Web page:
could finally fully fund schools and social programs that were never completely 
restored after the Great Recession.

   "This is the time to make meaningful investments in our state's future 
instead of this massive giveaway to folks who are really not struggling," 
Democratic Rep. Kelli Butler of Paradise Valley said. "And there are plenty in 
Arizona who are really struggling."

   The $1.9 billion in tax cuts will be phased in when revenue targets are met, 
starting at $1.3 billion this year. When fully phased in, the plan would lower 
tax rates for most taxpayers to 2.5%, down from a range of 2.59% to 4.5%. 
Wealthy taxpayers would, in effect, be spared from the tax hike approved by 
voters last year to pay for schools.

   The average Arizonan earning between $75,000 and $100,000 will save $231 a 
year in state income taxes, while the average taxpayer earning between $500,000 
and $1 million a year will save more than $12,000, according to the 
Legislature's budget analysts.

   Ducey hailed the passage of the tax cut bill and the provision shielding 
individuals earning over $250,000 or couples making more than $500,000 from the 
new Proposition 208 tax. The estimated $827 million a year in new money will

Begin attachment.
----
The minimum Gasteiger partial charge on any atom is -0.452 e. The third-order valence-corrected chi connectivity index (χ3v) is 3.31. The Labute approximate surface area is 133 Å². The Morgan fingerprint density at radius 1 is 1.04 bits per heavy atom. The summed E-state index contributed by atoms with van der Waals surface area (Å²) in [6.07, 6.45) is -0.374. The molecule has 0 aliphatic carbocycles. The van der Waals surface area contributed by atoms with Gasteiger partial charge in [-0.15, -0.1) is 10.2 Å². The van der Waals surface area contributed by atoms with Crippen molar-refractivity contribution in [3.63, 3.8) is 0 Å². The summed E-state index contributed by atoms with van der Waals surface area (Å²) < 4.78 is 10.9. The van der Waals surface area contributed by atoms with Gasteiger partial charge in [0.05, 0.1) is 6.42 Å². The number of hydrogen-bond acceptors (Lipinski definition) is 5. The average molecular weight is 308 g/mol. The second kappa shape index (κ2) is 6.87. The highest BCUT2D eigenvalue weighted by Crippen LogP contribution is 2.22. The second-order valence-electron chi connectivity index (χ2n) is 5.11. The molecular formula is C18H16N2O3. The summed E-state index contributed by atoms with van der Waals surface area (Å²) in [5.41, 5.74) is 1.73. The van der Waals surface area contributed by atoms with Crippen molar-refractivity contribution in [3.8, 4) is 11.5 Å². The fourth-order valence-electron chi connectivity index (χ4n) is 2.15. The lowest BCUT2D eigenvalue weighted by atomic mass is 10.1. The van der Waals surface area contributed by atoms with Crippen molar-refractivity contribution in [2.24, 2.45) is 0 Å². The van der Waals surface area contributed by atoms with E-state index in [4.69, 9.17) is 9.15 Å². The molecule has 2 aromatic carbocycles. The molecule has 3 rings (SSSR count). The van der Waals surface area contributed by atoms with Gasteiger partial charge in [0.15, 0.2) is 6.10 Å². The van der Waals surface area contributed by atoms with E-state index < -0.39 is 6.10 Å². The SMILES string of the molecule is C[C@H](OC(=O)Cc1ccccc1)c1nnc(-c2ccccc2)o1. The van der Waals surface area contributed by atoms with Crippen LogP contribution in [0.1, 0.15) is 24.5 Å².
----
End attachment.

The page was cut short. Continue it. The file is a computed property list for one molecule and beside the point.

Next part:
still go to schools, but it will come out of the general fund, preventing the 
state from funding other programs.

   "Every Arizonan -- no matter how much they make -- wins with this 
legislation. They will get to keep more of the money they earn under this tax 
plan," Ducey said. "It will protect small businesses from a devastating 77% tax 
increase, it ensures working families and all Arizona taxpayers get to spend 
their money how they choose, and it will help our state stay competitive so we 
can continue to attract good-paying jobs."

   Changes negotiated by a pair of GOP holdouts protect city revenues by 
boosting the percentage of income tax shared with municipalities, and boost 
state debt payoffs to $1.9 billion.

   The new rules eliminated most of the usual debate, questions and forced roll 
call votes on amendments that can eat up hours of time. Holding 29 of 60 seats, 
Democrats' only power is to slow the movement of bills by extensive debate.

   Democrats were enraged, saying they did not show up Tuesday because 
Republicans had introduced a slew of last-minute budget amendments, and noted